Before I left Venice Beach in 2012, Abbot Kinney Boulevard was magnetic. Still under the radar from those east of Lincoln, wild poets munched on modern architecture and German baked goods and jazz musicians made Hal’s Sunday night clamor melodious. Well-known faces could slip into being unrecognizable because locals cared more about your place in the community than about Page Six in a gossip rag. Street kids jammed barefoot on the withered tables in front of Abbot’s Habit alongside loving parents and their babes. Creativity was palpable on every corner and residents, covered in paint and salt and style, welcomed you to any conversation. Abbot Kinney was electric; it was graceful and gritty; it was the epitome of cool.
Now, newcomers march the boulevard like commercialized hippies high on brand names and spirulina smoothies. This is not your Rodeo Drive. This is not your Melrose. And yet tripling property values exceeding storefront rents in Beverly Hills banish long-time residents, restaurants and galleries – leaving them with empty pockets and nothing but a buzz on their cerebral lobes from AK’s yesteryear.
It’s undeniable that Abbot Kinney peaked when one if its most stable establishments, The Stronghold (crafting fine denim on antique sewing machines since 1895), fashioned a bootleg hangout in its loft. Stronghold’s owner Michael Cassell was adamant about providing a space solely for the music.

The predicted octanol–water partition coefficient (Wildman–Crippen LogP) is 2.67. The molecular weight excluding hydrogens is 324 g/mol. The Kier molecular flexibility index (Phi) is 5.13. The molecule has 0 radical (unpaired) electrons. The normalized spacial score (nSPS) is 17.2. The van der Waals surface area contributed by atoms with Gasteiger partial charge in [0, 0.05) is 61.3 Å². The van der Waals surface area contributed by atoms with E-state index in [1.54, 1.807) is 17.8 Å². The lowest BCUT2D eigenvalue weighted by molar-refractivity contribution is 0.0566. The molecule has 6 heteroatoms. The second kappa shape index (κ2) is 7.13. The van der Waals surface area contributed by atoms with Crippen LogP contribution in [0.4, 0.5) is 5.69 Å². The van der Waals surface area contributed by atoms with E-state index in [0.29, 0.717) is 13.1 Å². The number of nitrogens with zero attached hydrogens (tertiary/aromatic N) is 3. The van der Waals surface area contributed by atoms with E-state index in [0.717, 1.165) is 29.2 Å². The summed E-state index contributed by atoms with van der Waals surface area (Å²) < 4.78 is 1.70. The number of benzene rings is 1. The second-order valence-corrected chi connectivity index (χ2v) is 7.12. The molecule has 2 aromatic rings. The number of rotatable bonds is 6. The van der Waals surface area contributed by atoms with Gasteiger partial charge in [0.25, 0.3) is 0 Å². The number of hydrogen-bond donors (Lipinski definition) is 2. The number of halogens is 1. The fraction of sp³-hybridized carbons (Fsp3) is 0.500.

The first time I entered the oak-toned room cradled by brick and oversized leather couches it was the fall of 2009. My friends and I cracked open some beers and sat on the floor jamming. Soon the room filled with locals who had been given a password. The booze was free, the lights were dim, and if the crowd raised its voice anywhere near bar volume, the gig’s patriots hushed them.
“It epitomized that special blend only Venice could deliver, and the magic of the time,” said Denlin Doty, a sixth generation Californian whose grandfather boxed at the Brig before it was a bar. “Big-wig music executives and actors mixing with local veteran artists, jamming with young gypsy bands from Portland, from everywhere; famous musicians randomly popping in for the sunrise set. It was win-win. The wealthy and the suits stayed connected to the youth and street movements and spectators could just get buzzed and have a blast getting their mind blown; maybe even discover their artsy side. Everyone wanted to know the password to get into that brick building after dark. It wasn’t that squares simply weren’t allowed – the environment disallowed being square. It just couldn’t happen there. You got shook right out of it.”
But, like any good thing, it wasn’t long before word spread of the unnamed speakeasy. Overdressed scene-seekers flooded the street to get in; my seat on the dusty floor got smothered and pushed to a wall in the back, the crowd could no longer be hushed and within no more than a year Cassell pulled the plug.
Not long after the lights went out above the Stronghold, the street with an immutable heartbeat began losing its pulse.